~Explore specific ways to decorate for each of the five senses: Why Not . . . Create a Sanctuary for Your Senses?
3. Decorate for your physical as well as emotional needs
“We depend on our surroundings obliquely to embody the moods and ideas we respect and then to remind us of them.”
The housing market is booming for a variety of reasons, and speaking from my neighborhood’s own influx and shifting of neighbors selling and moving as well as those buying and arriving in the neighborhood, much has to do with needing the type of space which works best for those in the house. From office space, a yard, more privacy and family space, homeowners became acutely aware of what was needed over this past year. Whether this boom is temporary as life shifts outside of the home or will remain as the new normal materializes, nobody can know for sure, but what many of us came to realize were the needs we neglected pre-pandemic which took a toll on our mental health and thereby our relationships and interactions with the greater world.
In my own house, I am actually finding the neutral palette of grey/taupe throughout my home on every single wall and ceiling to be a gift. Initially, uninspired by this paint choice of the previous owners, what it has given me is a clean canvas onto which I can bring the warmth, bring the mood I need into each room based on the activities that will take place within that particular space.
With each room I have styled and decorated so far (see here – mudroom, foyer, primary bedroom, kitchen), once I made the change of wall color (usually a wallpaper selection), trim color and balance of soft and hard surfaces, the entire feel of the room was elevated and more in alignment with the life I lived within my house.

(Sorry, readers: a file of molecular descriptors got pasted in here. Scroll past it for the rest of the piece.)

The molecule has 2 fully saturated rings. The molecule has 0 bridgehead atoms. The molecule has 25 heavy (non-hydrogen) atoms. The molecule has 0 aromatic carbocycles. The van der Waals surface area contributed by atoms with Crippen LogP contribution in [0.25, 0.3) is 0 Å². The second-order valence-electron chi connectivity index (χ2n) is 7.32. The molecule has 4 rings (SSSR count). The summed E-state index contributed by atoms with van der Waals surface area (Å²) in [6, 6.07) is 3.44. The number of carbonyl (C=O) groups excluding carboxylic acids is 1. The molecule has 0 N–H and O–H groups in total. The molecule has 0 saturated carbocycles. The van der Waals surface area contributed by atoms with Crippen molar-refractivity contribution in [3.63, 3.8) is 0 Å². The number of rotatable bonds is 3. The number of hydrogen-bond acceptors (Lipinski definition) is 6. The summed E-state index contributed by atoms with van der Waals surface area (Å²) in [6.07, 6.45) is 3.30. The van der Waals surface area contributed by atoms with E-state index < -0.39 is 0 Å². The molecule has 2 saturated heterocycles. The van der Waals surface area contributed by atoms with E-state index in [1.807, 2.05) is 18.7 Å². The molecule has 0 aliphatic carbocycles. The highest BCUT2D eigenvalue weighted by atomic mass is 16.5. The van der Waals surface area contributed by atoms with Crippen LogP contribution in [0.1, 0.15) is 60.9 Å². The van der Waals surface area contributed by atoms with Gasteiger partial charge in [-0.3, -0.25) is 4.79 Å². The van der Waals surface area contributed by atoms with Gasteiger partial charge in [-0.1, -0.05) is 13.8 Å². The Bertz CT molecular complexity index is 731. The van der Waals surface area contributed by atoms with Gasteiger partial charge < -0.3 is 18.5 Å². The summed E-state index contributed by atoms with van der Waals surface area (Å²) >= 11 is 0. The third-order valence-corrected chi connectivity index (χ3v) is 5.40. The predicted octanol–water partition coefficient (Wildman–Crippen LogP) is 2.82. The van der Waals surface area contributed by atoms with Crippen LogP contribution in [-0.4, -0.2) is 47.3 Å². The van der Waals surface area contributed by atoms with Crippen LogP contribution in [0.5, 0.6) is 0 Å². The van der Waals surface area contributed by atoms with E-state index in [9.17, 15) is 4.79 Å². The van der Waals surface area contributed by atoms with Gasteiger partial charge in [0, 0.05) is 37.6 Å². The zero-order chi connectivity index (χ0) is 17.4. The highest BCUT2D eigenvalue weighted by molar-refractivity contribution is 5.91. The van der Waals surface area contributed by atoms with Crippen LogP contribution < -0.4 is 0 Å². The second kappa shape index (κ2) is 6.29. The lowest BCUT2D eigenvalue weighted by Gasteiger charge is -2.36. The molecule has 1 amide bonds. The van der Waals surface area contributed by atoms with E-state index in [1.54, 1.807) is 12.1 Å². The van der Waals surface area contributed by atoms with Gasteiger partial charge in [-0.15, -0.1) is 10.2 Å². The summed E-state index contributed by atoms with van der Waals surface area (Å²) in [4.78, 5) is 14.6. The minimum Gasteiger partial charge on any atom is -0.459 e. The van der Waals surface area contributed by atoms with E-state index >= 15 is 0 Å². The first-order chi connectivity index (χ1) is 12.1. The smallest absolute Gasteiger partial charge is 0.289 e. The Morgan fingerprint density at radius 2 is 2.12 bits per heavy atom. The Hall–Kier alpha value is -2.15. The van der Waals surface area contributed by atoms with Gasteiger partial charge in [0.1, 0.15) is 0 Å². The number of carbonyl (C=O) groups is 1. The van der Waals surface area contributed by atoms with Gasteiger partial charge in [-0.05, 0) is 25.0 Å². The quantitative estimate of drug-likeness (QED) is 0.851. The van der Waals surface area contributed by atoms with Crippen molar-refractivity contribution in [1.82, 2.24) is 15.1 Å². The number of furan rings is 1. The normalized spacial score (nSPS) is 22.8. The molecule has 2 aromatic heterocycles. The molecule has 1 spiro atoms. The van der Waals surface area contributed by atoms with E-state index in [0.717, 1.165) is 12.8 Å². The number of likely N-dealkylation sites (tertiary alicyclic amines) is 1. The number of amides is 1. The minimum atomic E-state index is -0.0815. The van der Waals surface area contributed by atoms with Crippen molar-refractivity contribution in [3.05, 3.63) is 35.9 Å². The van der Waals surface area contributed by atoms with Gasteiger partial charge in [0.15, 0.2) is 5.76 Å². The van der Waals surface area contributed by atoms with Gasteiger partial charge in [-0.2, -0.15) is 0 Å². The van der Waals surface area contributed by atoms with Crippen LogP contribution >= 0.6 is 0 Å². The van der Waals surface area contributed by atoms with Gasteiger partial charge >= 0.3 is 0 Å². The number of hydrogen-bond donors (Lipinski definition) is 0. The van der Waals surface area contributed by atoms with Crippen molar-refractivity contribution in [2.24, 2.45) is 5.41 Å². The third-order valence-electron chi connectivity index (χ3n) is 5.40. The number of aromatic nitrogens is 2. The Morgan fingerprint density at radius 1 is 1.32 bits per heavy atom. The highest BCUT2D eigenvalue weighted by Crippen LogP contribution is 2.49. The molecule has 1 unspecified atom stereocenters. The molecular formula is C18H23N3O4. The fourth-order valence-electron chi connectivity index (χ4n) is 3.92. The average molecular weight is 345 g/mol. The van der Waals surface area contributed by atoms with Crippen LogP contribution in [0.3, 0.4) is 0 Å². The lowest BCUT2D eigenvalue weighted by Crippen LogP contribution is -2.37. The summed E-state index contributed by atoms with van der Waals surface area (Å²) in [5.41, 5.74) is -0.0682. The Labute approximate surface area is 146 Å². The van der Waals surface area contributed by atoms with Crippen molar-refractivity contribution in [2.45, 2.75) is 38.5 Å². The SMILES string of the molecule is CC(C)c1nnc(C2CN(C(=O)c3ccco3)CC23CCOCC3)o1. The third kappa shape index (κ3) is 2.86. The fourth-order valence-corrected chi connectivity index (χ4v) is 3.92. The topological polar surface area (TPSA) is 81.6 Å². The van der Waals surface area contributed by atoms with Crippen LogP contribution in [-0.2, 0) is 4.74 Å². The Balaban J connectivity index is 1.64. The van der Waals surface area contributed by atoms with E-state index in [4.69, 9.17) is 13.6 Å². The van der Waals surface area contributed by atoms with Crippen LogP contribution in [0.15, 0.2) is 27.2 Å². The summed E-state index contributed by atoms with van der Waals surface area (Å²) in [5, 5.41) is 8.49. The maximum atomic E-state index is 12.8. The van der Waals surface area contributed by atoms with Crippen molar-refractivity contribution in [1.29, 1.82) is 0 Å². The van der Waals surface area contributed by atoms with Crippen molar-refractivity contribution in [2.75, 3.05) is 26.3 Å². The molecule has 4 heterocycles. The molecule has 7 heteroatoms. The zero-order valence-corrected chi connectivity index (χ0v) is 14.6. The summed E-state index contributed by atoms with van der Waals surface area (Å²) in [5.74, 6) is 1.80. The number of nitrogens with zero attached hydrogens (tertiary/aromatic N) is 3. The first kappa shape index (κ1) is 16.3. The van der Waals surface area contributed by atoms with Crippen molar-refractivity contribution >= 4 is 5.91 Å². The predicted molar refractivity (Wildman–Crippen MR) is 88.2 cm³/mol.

Patience and honest contemplation are the two necessary ingredients for knowing how to move forward, but once you know, you know, and the change you make will change the quality of your everyday in ways you never imagined possible.
4. Add your personal touches thoughtfully and intentionally
“Just like an entire room, a single picture can assist us in recovering the lost, significant parts of ourselves.”
Mastering our mind sits at the foundation of a life of true contentment. Putting the skills into practice to be the master of my own mind is a journey, one that I am on at the moment: learning, reading, practicing, and the cycle continues. I have been reading Jay Shetty’s Think Like a Monk: Train Your Mind for Peace an Purpose Every Day, and while I look forward to sharing a detailed post and/or podcast episode soon, a simple detail of our daily lives to remember is what we feed our minds determine the quality and strength of our minds.
“How do we feed [the mind]? By what we read and hear. By who we spend time with. By what we do with our time. By where we focus our energy and attention.” —Think Like a Monk
Initially, the quote may appear to have no direct relation to the decor or our homes, but actually, our homes are a source of peace or strife, encouragement or regression, strength or suffering.
While holding on to certain memories is encouraged, hanging on to the wrong memories, too much of the past, anything which anchors us in such as a way as to discourage growth are items to reconsider.